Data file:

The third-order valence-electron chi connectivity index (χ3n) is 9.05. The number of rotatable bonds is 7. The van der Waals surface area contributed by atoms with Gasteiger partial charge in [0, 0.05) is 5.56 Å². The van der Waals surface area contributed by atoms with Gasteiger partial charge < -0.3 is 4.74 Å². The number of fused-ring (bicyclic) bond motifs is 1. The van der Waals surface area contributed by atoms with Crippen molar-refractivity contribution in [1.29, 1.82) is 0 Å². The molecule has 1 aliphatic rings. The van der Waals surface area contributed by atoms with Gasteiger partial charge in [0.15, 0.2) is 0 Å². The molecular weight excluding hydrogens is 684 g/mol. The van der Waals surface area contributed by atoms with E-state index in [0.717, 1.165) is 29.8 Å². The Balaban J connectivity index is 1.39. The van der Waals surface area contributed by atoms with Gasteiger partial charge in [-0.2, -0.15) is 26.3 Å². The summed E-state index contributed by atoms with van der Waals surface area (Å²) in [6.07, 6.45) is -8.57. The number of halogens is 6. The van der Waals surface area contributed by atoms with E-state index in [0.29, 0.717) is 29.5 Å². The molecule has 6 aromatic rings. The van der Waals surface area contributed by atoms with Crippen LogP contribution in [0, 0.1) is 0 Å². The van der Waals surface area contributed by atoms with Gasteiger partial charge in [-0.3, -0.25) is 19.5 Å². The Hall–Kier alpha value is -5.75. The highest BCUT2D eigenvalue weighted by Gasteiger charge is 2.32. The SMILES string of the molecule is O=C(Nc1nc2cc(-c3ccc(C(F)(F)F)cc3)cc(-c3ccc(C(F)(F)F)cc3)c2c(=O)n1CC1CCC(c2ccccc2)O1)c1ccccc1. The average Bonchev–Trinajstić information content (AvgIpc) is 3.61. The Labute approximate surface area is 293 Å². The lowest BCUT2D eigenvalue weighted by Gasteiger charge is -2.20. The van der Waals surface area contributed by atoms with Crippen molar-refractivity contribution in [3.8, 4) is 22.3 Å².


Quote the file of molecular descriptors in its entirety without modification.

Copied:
The third-order valence-electron chi connectivity index (χ3n) is 9.05. The number of rotatable bonds is 7. The van der Waals surface area contributed by atoms with Gasteiger partial charge in [0, 0.05) is 5.56 Å². The van der Waals surface area contributed by atoms with Gasteiger partial charge < -0.3 is 4.74 Å². The number of fused-ring (bicyclic) bond motifs is 1. The van der Waals surface area contributed by atoms with Crippen molar-refractivity contribution in [1.29, 1.82) is 0 Å². The molecule has 1 aliphatic rings. The van der Waals surface area contributed by atoms with Gasteiger partial charge in [0.15, 0.2) is 0 Å². The molecular weight excluding hydrogens is 684 g/mol. The van der Waals surface area contributed by atoms with E-state index in [0.717, 1.165) is 29.8 Å². The Balaban J connectivity index is 1.39. The van der Waals surface area contributed by atoms with Gasteiger partial charge in [-0.2, -0.15) is 26.3 Å². The summed E-state index contributed by atoms with van der Waals surface area (Å²) in [6.07, 6.45) is -8.57. The number of halogens is 6. The van der Waals surface area contributed by atoms with E-state index in [0.29, 0.717) is 29.5 Å². The molecule has 6 aromatic rings. The van der Waals surface area contributed by atoms with Crippen LogP contribution in [0, 0.1) is 0 Å². The van der Waals surface area contributed by atoms with Gasteiger partial charge in [-0.3, -0.25) is 19.5 Å². The Hall–Kier alpha value is -5.75. The highest BCUT2D eigenvalue weighted by Gasteiger charge is 2.32. The SMILES string of the molecule is O=C(Nc1nc2cc(-c3ccc(C(F)(F)F)cc3)cc(-c3ccc(C(F)(F)F)cc3)c2c(=O)n1CC1CCC(c2ccccc2)O1)c1ccccc1. The average Bonchev–Trinajstić information content (AvgIpc) is 3.61. The Labute approximate surface area is 293 Å². The lowest BCUT2D eigenvalue weighted by Gasteiger charge is -2.20. The van der Waals surface area contributed by atoms with Crippen molar-refractivity contribution in [3.8, 4) is 22.3 Å².